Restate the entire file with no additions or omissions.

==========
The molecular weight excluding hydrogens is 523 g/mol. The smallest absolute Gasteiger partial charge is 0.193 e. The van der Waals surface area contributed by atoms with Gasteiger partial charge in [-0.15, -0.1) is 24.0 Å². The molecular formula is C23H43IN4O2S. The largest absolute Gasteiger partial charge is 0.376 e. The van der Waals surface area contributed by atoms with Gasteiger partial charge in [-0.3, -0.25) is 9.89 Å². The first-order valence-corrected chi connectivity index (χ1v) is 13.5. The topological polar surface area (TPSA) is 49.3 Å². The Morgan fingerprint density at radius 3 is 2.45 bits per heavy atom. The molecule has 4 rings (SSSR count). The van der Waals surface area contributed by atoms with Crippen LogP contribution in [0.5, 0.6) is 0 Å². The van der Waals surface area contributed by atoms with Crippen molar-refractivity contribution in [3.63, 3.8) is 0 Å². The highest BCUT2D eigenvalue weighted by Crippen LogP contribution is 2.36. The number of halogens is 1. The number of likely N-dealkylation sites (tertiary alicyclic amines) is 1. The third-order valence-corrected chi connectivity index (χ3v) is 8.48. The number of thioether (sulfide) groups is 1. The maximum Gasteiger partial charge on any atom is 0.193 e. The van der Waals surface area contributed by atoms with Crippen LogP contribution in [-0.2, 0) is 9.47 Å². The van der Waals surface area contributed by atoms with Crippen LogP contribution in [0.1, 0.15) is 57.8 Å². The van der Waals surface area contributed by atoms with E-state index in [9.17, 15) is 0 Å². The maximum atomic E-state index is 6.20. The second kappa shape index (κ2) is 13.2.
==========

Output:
The molecular weight excluding hydrogens is 523 g/mol. The smallest absolute Gasteiger partial charge is 0.193 e. The van der Waals surface area contributed by atoms with Gasteiger partial charge in [-0.15, -0.1) is 24.0 Å². The molecular formula is C23H43IN4O2S. The largest absolute Gasteiger partial charge is 0.376 e. The van der Waals surface area contributed by atoms with Gasteiger partial charge in [-0.3, -0.25) is 9.89 Å². The first-order valence-corrected chi connectivity index (χ1v) is 13.5. The topological polar surface area (TPSA) is 49.3 Å². The Morgan fingerprint density at radius 3 is 2.45 bits per heavy atom. The molecule has 4 rings (SSSR count). The van der Waals surface area contributed by atoms with Crippen LogP contribution in [0.5, 0.6) is 0 Å². The van der Waals surface area contributed by atoms with Crippen molar-refractivity contribution in [3.63, 3.8) is 0 Å². The highest BCUT2D eigenvalue weighted by Crippen LogP contribution is 2.36. The number of halogens is 1. The number of likely N-dealkylation sites (tertiary alicyclic amines) is 1. The third-order valence-corrected chi connectivity index (χ3v) is 8.48. The number of thioether (sulfide) groups is 1. The maximum Gasteiger partial charge on any atom is 0.193 e. The van der Waals surface area contributed by atoms with Crippen LogP contribution in [-0.2, 0) is 9.47 Å². The van der Waals surface area contributed by atoms with Crippen LogP contribution in [0.1, 0.15) is 57.8 Å². The van der Waals surface area contributed by atoms with E-state index in [9.17, 15) is 0 Å². The maximum atomic E-state index is 6.20. The second kappa shape index (κ2) is 13.2.